Top global enterprises are utilizing innovation and creative ways to enable prompt decision making.  Specifically, they are using Internet of Things (IoT) to effectively handle critical aspects of manufacturing.  Successful implementation of a Manufacturing IoT system facilitates in automating key tasks, decisions and processes; curtailing scrap and rework; and enhancing productivity.

People often object to implementing an IoT system by citing other important projects that they are already undertaking and the resource and time constraints as pressing hurdles.  To work around these limitations, manufacturers can engage 3rd party consultants having proven expertise in end-to-end successful IoT, Asset Tracking, and manufacturing systems deployment.

Implementing a Manufacturing IoT System leverages immense benefits, including:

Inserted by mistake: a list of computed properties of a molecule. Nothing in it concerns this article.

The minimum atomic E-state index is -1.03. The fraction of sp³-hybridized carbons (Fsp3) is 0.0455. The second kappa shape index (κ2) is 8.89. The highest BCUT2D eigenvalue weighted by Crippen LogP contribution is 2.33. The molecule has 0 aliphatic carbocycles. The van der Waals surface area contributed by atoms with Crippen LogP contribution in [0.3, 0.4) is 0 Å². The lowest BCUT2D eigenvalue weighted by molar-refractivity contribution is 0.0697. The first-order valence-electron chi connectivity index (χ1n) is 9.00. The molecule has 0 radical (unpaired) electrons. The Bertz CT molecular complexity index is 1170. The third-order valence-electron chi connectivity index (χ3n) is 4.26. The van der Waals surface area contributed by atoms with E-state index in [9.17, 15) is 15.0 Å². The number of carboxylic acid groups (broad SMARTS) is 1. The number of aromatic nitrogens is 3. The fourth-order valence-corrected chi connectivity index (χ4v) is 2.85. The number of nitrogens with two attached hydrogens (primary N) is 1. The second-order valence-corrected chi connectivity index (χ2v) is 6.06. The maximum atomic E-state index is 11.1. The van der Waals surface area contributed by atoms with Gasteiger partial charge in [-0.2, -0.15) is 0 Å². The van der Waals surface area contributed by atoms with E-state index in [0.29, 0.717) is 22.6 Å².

• Enhancing the ROI of other programs under way.
  • Streamlined and Process Improvement and Robotic Process Automation help prompt informed decisions.
  • Managing materials efficiently.
  • Adjusting to customer requirements.
  • Avoiding costly mistakes and rework.

However, harnessing IoT necessitates careful deliberation and planning.  The core requirements to effectively implement a Manufacturing IoT system can be segregated into 2 broad categories:

  1. Functional Requirements
  2. System Requirements

Functional Requirements

Functional Requirements (FR) describe the system or its components.  FR provide a description of services that the Manufacturing IoT system must offer.  FR for Manufacturing IoT may include:

  • Control Assets and Administer Asset Properties
  • Track Assets Movement